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U-Shaped Relationship between Serum Leptin Concentration and Cognitive Performance in Older Asian Adults

1
Department of Geriatric Medicine, Angers University Hospital, University Memory Clinic of Angers, UPRES EA 4638, University of Angers, 49100 Angers, France
2
Robarts Research Institute, Department of Medical Biophysics, Schulich School of Medicine and Dentistry, The University of Western Ontario, London, ON N6A 3K7, Canada
3
Singapore Eye Research Institute, Singapore National Eye Centre, 11 Third Hospital Avenue, #06-13, SNEC Bldg, Singapore 168751, Singapore
4
Ophthalmology and Visual Sciences Academic Clinical Program, Duke-NUS Medical School, Singapore 169857, Singapore
5
Department of Ophthalmology, Angers University Hospital, 49100 Angers, France
*
Author to whom correspondence should be addressed.
These authors contributed equally to this work.
Nutrients 2019, 11(3), 660; https://doi.org/10.3390/nu11030660
Received: 27 December 2018 / Revised: 4 March 2019 / Accepted: 11 March 2019 / Published: 19 March 2019
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Abstract

The role of leptin (a hormone related to fat mass) in cognition remains equivocal. Our objective was to investigate the relationship between circulating leptin concentration and cognition in older adults, accounting for potential confounders. We categorized 1061 community-dwelling older participants ≥60 years (mean ± SD, 70.6 ± 6.4 years; 41.6% female) from the Singapore Kidney Eye Study according to quintiles of leptin concentration (≤2.64; 2.64–5.1; 5.2–8.6; 8.7–17.96; ≥18 ng/mL). Cognition was assessed using the total and domain scores of the Abbreviated Mental Test (AMT). Age, gender, body mass index, mean arterial pressure, smoking, alcohol, education, memory complaint, anxiodepressive disorders, circulating concentrations of 25-hydroxyvitamin D, glycosylated hemoglobin, low-density lipoprotein cholesterol, and estimated glomerular filtration rate were used as potential confounders. Participants within the lowest (Q1) and highest (Q5) leptin quintiles exhibited lower (i.e., worse) mean total AMT scores compared to those within the intermediate quintiles (Q2, Q3, and Q4). Compared to Q3 as the reference, Q1 and Q5 were associated with decreased total AMT score (respectively, β = −0.53 p = 0.018; β = −0.60 p = 0.036). Compared to Q3, Q5 was also associated with decreased subscores on anterograde (β = −0.19 p = 0.020) and retrograde episodic memories (β = −0.18 p = 0.039). We found a non-linear U-shaped relationship between circulating leptin and cognition, with both lower and higher concentrations of leptin being associated with more severe cognitive impairment in community-dwelling older Asians. View Full-Text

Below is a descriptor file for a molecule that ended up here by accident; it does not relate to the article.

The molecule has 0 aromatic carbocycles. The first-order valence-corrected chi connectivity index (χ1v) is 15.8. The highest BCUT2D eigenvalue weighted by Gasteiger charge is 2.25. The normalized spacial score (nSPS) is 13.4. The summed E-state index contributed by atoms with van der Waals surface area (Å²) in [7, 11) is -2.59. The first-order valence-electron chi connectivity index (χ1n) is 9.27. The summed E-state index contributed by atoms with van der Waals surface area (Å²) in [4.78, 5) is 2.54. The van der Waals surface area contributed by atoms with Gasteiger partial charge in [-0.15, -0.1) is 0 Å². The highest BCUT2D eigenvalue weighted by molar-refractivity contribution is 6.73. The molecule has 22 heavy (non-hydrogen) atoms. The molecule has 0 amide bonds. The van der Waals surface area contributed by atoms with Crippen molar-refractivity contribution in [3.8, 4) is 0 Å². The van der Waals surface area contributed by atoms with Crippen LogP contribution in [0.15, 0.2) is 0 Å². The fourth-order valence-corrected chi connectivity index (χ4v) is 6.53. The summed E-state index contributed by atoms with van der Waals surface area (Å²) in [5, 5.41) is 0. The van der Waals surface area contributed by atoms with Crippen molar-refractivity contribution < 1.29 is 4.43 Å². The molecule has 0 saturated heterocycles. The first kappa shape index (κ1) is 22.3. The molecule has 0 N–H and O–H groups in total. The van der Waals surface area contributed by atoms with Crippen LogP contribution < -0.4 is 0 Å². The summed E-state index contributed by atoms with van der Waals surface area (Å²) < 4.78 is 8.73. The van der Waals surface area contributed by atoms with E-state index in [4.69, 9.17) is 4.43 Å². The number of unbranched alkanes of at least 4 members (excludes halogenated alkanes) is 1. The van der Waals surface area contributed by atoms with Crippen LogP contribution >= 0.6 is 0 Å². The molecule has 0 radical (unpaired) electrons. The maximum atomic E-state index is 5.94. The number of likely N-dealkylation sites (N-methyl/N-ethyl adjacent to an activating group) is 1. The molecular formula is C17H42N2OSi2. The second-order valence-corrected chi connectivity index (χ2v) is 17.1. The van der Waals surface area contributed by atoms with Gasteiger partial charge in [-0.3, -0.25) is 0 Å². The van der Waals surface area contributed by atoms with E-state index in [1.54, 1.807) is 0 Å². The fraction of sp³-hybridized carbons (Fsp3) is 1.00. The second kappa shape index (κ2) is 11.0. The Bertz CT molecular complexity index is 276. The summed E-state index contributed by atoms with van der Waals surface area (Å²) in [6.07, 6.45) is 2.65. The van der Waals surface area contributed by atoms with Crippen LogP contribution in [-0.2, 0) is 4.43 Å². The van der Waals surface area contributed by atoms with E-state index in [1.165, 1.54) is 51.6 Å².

Keywords: leptin; cognition; older adults leptin; cognition; older adults
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Annweiler, C.; Duval, G.T.; Cheng, C.-Y.; Wong, T.-Y.; Lamoureux, E.L.; Milea, D.; Sabanayagam, C. U-Shaped Relationship between Serum Leptin Concentration and Cognitive Performance in Older Asian Adults. Nutrients 2019, 11, 660.

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